Scientists have been puzzling over the gut's mysterious interaction with the brain for decades. In the early 1980s, researchers experimented with an ulcer treatment that involved cutting the vagus nerve—it connects the gut with the brain and conveys hunger messages. The doctors found that their patients suddenly started losing weight. But as an ulcer treatment the surgery didn't pan out, and the weight loss findings weren't pursued.
Twenty years later, two doctors are picking up the thread. Robert Lustig, MD, a professor of clinical pediatrics in the division of endocrinology at the University of California, San Francisco, has been studying weight loss associated with the vagus. He's been severing the nerve surgically, but he has now teamed up with EndoVx, a startup company looking to block the vagus by "frying" it with an ultrasound machine. The product is still in development, but Lustig's research so far is promising. "We found that for the vast majority of those who were obese, severing the nerve spurred a loss of 20 percent of their excess weight."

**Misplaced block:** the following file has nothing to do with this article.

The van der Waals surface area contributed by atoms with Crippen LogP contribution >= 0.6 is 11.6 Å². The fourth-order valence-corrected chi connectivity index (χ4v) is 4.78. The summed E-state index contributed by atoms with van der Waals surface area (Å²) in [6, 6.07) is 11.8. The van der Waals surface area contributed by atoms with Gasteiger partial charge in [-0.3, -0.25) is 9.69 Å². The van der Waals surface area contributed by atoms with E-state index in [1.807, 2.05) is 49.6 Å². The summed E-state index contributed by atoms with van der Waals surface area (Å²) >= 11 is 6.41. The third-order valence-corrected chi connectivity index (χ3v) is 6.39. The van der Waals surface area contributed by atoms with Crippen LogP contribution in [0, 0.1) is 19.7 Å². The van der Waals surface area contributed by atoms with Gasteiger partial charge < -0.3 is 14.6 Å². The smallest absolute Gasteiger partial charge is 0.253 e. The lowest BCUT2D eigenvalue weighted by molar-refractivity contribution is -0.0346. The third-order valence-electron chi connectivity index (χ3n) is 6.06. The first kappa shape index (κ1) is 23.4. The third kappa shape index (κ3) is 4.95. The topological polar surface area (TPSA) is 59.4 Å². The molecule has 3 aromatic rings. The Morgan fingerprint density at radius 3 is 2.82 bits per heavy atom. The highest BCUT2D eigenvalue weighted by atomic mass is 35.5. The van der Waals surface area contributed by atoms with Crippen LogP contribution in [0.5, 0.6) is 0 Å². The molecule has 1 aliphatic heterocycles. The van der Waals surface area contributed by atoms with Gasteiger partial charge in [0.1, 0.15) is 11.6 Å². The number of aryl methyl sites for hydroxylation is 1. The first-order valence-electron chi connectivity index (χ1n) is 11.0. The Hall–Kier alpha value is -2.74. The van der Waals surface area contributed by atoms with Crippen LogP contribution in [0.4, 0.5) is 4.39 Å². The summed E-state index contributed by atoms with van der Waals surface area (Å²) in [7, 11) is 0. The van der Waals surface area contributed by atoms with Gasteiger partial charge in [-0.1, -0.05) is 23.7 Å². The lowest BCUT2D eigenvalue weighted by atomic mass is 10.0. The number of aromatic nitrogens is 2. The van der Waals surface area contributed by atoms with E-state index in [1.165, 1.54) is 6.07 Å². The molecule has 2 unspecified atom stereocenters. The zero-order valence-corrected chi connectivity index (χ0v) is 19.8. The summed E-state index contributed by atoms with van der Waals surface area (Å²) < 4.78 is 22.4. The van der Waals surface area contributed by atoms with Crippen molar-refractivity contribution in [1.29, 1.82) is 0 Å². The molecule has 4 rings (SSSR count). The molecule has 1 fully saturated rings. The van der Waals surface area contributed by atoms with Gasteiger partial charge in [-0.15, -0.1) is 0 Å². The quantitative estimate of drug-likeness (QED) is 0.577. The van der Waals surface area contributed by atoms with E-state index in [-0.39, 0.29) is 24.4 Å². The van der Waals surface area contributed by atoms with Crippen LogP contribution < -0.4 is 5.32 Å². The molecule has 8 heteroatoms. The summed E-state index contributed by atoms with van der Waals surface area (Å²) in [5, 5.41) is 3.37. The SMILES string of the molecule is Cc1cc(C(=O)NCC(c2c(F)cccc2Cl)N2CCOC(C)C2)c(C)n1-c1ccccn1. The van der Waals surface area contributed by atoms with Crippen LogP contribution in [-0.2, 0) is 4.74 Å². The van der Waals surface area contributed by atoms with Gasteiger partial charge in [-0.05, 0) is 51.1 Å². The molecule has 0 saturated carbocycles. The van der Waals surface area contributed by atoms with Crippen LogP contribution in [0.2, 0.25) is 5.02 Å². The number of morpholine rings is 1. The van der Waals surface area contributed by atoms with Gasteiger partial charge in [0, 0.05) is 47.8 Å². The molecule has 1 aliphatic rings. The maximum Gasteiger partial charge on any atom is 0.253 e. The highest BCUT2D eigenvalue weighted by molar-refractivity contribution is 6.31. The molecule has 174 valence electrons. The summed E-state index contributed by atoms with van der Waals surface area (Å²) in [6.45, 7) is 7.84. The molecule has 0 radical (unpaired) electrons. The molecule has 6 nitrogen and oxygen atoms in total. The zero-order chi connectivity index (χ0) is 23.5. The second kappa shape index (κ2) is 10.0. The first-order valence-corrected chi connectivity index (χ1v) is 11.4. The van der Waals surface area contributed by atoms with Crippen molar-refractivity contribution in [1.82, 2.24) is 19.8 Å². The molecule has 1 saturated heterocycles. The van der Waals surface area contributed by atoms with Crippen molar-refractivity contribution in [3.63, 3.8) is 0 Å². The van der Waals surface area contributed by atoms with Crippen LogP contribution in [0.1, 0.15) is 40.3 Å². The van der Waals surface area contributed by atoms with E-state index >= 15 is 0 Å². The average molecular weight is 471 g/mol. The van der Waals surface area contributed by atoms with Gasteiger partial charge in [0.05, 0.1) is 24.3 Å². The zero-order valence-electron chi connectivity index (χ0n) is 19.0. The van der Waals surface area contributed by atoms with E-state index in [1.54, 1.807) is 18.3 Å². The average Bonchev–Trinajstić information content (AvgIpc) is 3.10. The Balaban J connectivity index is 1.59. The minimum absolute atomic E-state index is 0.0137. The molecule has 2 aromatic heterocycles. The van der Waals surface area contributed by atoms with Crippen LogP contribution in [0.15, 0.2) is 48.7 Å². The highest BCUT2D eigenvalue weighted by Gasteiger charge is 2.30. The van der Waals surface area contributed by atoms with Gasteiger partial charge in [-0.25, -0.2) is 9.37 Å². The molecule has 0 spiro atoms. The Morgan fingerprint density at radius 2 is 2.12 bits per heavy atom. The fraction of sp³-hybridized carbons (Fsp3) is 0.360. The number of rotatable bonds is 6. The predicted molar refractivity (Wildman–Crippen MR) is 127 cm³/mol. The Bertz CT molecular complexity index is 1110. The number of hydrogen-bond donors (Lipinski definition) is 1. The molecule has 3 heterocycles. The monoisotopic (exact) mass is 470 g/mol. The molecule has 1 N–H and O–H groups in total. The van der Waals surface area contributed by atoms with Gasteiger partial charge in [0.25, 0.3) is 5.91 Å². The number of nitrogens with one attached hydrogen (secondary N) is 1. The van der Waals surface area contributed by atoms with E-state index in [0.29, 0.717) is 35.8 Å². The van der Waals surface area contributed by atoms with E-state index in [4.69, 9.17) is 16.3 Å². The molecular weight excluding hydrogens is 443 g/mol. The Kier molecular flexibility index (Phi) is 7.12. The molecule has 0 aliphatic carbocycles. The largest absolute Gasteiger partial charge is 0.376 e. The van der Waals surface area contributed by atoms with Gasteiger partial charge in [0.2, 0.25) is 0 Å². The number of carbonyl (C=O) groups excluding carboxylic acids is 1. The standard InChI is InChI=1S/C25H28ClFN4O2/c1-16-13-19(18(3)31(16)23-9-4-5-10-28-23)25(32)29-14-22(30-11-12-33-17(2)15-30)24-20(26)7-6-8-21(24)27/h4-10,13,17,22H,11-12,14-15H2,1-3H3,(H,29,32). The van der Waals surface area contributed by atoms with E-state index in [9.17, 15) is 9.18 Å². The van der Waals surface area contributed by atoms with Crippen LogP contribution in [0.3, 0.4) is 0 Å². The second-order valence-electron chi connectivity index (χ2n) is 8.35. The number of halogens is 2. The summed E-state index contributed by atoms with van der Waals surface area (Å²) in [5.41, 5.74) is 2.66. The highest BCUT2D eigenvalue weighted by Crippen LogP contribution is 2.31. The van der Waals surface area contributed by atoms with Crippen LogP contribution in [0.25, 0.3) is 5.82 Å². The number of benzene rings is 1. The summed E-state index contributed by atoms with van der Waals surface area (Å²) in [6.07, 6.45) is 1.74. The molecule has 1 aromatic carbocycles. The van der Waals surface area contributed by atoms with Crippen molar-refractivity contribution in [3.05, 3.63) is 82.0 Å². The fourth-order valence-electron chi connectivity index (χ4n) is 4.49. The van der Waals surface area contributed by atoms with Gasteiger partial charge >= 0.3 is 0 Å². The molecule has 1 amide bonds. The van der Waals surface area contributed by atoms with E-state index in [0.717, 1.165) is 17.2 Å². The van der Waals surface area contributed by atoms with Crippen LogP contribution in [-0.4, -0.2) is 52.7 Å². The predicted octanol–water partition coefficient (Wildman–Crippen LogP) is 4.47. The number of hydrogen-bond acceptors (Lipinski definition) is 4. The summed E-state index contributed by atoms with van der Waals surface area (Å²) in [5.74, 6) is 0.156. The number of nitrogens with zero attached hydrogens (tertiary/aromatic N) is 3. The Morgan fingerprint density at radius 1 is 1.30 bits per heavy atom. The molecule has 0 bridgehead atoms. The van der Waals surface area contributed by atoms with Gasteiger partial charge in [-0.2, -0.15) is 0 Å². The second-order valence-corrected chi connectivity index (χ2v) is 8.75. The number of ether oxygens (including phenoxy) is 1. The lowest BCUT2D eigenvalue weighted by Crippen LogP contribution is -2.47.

EndoVx will have competition: Mark Knudson, a Minnesota-based physiologist, also plans to target the vagus nerve but by a slightly different method. Knudson's device, called Maestro, works like a pacemaker for the stomach. Two electrodes are laparoscopically placed on the vagus nerve, where they electronically disrupt the nerve's signals for five minutes and then pause for the same length of time before starting up again. Within nine months, studies show, patients can drop about 30 percent of their excess weight. The company is now recruiting for its last clinical trial, and if all goes well, that product will also be available by 2010.

With three of the five devices rolling out in the next three years, this race is just heating up. Whichever approach takes off, one thing is certain: Patients struggling with obesity have plenty to be hopeful about.

Sara Reistad-Long lives in New York and has written for Esquire and The New York Times.
As a reminder, always consult your doctor for medical advice and treatment before starting any program.